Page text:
ICC images were captured using the 40× oil immersion objective of a Zeiss LSM 510 Meta Axioskop2 confocal microscope. Fluorescence was detected using excitation wavelengths of 488 nm (green), 568 nm (red) and 405 nm (blue), with an argon, HeNe1 and diode laser, respectively. Images were taken using optimal settings for pinhole diameter, detector gain and offset acquisition to detect positive immunofluorescence labelling with minimal background. Multi-track image capture was used with two channels so that separate channels could image different colours to help prevent any overlap in excitation spectra. Identical settings were then used to image negative controls in which primary antibody was omitted.

Live cell imaging microscopy

Cells of interest were plated at 30% confluence in a 24-well plate and left to adhere overnight prior the experiment. The Zeiss Axiovert 200 M (inverted) live cell (time-lapse) microscope was then set-up to image 1 point in each well, once every 30 min over 72 h to monitor cell movement (37°C, 5% CO2, humid atmosphere). The images were collated and movie sequences generated. Cell tracking for the velocity and distance moved was enabled using the Volocity software (V5.4, Perkin Elmer). Ten cells were tracked randomly for each well and each experiment was done in triplicate and repeated three times. Non-targeting siRNA treated SNB-19 cells were used as the control.

Invasion assay

Cell invasion was assessed by the ‘Transwell’ modified Boyden chamber technique [52]. Briefly, invasion was allowed to occur for 6 h in the incubator. A time-point analysis (2 h, 4 h, 6 h, 8 h, 10 h, 12 h) was carried out before choosing ‘6 h’ as the optimal incubation time for the invasion assay which was further supported by our previous studies [26]. This provided enough time for SNB-19 cells to invade prior proliferation based on the population doubling time calculated for this cell line. Non-invading cells on the upper surface of the filter were removed and invaded cells, adherent on the lower filter surface, were characterised through alkaline phosphatase vector red (Vectorlabs) staining. Images were captured by a Zeiss Axiophot brightfield microscope using the AxioVision software (V4.4, Carl Zeiss) and cells were counted in 5 random fields. For the mAb-blocking treatment, wild type SNB-19 cells were used as control and cells were incubated with 100 mg/ml of the antibody during the invasion period. For the siRNA-KD assay, non-targeting siRNA treated SNB-19 cells were used as control. Each experiment was performed in triplicate. Invasion was expressed as mean ± SEM of the number of total cells counted per well.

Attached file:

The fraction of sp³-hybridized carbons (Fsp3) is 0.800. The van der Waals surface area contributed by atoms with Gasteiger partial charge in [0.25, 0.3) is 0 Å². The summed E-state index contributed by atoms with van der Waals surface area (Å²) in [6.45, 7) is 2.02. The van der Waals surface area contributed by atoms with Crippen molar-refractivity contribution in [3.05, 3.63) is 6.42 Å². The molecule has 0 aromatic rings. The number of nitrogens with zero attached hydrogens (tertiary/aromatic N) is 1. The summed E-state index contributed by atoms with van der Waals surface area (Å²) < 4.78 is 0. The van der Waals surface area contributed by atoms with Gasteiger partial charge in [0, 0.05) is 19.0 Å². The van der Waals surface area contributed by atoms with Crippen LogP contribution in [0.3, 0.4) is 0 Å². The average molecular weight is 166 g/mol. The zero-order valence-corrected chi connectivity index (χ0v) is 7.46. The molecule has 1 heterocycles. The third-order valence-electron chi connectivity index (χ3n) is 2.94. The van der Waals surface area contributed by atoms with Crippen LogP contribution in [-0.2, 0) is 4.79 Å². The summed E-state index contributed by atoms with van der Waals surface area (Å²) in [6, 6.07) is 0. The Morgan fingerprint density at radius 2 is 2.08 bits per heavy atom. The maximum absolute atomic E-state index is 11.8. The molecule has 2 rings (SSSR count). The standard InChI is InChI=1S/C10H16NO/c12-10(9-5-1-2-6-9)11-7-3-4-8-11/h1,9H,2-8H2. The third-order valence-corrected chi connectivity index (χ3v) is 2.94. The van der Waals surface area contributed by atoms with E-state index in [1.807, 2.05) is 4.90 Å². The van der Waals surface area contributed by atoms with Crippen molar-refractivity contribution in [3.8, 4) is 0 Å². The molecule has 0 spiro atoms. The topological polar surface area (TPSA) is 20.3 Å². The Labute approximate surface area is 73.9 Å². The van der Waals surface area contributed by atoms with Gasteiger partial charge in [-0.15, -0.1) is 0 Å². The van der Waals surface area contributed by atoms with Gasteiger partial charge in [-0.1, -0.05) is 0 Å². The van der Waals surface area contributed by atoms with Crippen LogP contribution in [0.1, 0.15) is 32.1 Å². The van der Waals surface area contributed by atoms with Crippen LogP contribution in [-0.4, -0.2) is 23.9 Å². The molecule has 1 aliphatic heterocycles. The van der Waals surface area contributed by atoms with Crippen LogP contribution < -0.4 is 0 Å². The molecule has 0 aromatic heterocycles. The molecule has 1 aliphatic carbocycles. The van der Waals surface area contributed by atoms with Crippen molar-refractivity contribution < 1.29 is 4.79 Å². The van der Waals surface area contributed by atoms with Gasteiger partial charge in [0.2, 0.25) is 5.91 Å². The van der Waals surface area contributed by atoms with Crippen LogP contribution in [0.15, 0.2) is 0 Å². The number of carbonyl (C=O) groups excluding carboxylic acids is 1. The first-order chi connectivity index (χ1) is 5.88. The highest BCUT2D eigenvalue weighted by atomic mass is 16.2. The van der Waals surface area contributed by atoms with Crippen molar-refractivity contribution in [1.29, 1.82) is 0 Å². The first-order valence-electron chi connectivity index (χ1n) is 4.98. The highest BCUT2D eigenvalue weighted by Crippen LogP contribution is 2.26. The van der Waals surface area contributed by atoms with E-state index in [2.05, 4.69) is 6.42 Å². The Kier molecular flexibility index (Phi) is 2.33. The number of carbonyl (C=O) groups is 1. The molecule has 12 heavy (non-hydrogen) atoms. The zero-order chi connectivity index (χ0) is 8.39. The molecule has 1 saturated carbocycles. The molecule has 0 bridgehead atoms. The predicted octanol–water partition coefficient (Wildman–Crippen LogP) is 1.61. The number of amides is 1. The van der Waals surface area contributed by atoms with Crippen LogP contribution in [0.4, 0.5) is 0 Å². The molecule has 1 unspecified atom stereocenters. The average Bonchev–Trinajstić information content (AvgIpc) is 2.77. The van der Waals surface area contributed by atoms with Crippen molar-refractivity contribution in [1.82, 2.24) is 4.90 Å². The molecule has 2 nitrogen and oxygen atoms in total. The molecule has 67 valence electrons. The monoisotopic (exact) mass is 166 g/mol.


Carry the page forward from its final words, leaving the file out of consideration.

Proliferation assay

The Bromodeoxyuridine (BrdU) Cell Proliferation Assay Kit was used to assess the proliferation rate of the cells according to the manufacturer's protocol (Chemicon). The 96-well plate was read on a spectrophotometer microplate reader (POLARstar OPTIMA BMG Labtech). The proliferation index was reflected by the optical density (OD) reading. All tests were done in triplicate and repeated three times. Controls used in mAb-blocking and siRNA-KD assays were the same as those in the invasion assay (see above).

Adhesion assay

The ECM Cell Adhesion Array Kit (Chemicon) was used for adhesion assay. The 96-well ECM Array plate consists of wells coated with five different human ECMs (collagen I, fibronectin, laminin, tenascin C, vitronectin) and wells coated with BSA which serves as the control substrate. Cells were incubated for 2 h then unbound cells were washed away. Adherent cells were lysed with NaOH (1 M) and detected by the CyQuant GR® dye. Relative cell attachment was determined using the same microplate reader as above. All tests were carried out in triplicate and repeated three times. Control cells used in mAb-blocking and siRNA-KD assays were the same as those in the invasion assay (see above).

Western blotting (WB)